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Historian to explore history of women workers


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A leading historian is set to explore the history of women workers at a guest lecture at Leeds Beckett University.

Professor Pamela Cox will be giving a public lecture titled ‘Servants, Shop Girls and Sex Work’ at Leeds Beckett’s Rose Bowl building on Wednesday 15 March from 5.30pm to 7pm.

Professor Cox is the current chair of the Social History Society and is an established authority on the subject of women’s history. She is the author of the book Bad Girls in Britain (2003), and has made two BBC mini-series, ‘Servants’ and ‘Shop Girls’.

The popularity of family history has focused attention on the lives of ordinary people. Many people will be descended from servants and shop workers because domestic service and retail were two of the most important forms of employment during the Victorian period. This, according to Professor Cox, means that ‘their history is our shared history’.

Professor Cox believes that this is especially true for women. She has found ‘new evidence that these trades sometimes offered a cover for sex work’. She believes ‘it’s really important that women’s stories are told because they highlight the huge contributions that they made as well as the personal costs’.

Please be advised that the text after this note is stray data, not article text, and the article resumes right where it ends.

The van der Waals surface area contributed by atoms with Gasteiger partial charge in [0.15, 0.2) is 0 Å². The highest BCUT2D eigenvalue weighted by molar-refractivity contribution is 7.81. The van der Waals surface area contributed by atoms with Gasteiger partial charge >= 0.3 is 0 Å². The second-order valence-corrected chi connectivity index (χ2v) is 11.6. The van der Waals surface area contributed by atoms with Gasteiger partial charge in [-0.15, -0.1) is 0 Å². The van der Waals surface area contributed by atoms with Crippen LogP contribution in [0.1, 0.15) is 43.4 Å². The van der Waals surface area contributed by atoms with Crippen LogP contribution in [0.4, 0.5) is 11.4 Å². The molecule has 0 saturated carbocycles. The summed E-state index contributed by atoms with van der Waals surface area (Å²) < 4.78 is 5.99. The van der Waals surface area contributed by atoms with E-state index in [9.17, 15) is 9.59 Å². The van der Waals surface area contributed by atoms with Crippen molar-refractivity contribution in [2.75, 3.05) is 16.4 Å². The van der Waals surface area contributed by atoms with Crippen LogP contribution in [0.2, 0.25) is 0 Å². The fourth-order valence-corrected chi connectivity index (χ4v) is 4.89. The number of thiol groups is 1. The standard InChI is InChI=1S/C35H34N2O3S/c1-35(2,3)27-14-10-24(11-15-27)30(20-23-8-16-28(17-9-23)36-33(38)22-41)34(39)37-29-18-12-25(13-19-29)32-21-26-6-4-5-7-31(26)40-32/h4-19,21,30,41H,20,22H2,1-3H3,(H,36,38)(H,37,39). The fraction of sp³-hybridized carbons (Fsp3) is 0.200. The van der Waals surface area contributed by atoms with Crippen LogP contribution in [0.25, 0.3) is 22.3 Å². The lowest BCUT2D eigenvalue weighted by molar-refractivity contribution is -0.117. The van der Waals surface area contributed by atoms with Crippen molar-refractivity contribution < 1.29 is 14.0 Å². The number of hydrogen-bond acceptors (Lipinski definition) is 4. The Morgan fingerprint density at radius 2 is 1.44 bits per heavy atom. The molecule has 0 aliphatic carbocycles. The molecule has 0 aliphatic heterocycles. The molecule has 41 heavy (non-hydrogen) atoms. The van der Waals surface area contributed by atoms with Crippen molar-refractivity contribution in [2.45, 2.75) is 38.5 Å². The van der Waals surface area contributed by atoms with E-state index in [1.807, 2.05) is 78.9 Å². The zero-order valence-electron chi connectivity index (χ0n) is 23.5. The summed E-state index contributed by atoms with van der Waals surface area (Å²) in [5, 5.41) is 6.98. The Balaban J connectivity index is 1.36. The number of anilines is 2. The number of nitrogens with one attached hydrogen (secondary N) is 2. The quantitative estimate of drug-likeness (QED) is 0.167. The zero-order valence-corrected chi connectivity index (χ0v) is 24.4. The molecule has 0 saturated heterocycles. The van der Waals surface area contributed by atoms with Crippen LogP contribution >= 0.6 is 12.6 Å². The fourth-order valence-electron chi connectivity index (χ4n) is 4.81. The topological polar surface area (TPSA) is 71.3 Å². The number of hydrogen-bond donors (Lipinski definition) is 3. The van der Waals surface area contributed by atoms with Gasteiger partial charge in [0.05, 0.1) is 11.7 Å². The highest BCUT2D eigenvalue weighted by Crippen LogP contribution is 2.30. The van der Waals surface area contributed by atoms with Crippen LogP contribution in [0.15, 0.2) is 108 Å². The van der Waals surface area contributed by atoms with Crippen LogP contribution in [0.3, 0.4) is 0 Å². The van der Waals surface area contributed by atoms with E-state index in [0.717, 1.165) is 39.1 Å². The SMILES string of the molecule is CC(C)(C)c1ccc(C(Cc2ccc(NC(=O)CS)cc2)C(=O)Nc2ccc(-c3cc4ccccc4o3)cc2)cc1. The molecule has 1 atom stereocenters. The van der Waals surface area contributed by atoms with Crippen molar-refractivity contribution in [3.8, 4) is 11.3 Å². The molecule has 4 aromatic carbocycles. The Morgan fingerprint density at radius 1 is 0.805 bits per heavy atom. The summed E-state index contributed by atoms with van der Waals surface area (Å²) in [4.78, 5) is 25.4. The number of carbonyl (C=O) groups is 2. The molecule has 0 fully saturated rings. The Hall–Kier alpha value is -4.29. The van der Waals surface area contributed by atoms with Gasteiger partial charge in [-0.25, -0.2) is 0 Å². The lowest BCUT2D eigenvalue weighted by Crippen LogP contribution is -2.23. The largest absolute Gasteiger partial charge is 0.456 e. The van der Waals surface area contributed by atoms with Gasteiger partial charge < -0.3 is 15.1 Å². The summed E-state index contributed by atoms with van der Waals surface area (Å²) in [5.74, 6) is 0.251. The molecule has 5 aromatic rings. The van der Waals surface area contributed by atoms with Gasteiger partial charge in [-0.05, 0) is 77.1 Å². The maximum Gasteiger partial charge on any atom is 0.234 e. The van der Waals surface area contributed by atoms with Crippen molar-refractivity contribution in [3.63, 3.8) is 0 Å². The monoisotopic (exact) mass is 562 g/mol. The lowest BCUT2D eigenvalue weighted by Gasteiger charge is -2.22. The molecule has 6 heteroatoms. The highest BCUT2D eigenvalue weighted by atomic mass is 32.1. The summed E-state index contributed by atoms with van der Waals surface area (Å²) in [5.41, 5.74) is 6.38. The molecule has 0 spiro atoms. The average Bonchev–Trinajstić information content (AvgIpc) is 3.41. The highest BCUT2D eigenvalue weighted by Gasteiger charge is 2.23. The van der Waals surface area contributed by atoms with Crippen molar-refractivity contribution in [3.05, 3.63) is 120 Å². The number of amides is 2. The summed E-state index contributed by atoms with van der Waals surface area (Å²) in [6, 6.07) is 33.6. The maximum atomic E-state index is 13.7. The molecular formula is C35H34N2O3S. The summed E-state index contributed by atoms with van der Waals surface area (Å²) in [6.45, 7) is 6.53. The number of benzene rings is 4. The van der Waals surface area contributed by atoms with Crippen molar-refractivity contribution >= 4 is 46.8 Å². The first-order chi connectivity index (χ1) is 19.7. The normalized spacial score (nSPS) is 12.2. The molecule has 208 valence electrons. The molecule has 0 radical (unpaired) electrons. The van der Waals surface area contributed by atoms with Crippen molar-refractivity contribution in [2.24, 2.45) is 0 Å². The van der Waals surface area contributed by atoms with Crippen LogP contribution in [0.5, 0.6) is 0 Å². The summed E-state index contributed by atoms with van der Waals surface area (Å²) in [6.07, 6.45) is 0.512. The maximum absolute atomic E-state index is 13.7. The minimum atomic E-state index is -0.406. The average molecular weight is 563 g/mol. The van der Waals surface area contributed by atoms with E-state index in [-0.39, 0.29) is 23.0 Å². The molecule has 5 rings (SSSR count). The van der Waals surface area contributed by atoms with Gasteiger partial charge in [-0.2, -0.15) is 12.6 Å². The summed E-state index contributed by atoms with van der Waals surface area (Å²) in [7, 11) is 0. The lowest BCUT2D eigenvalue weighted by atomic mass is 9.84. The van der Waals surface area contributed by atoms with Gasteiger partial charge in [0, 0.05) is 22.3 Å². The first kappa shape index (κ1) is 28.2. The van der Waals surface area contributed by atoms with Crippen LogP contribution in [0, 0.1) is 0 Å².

The lecture has been sponsored by the School of Cultural Studies and Humanities at Leeds Beckett.

Speaking ahead of the lecture, Dr Heather Shore, Reader in History at Leeds Beckett, said: “We are really looking forward to welcoming Professor Cox to Leeds and the event provides as an opportunity to showcase the importance of history to our daily lives.”

Free tickets are available at http://leedsbeckett.ac.uk/pamcox

Professor Cox teaches and undertakes research across social history, social policy, socio-legal studies and criminology.

In 2014, she presented a BBC TWO series, ‘Shopgirls: The True Story of Life Behind the Counter’ tracing the history of Britain's shopworkers and consumer cultures from 1860 to the present. She has recently been involved in a number of events to mark the 40th anniversary of the 1974 Working Women's Charter.

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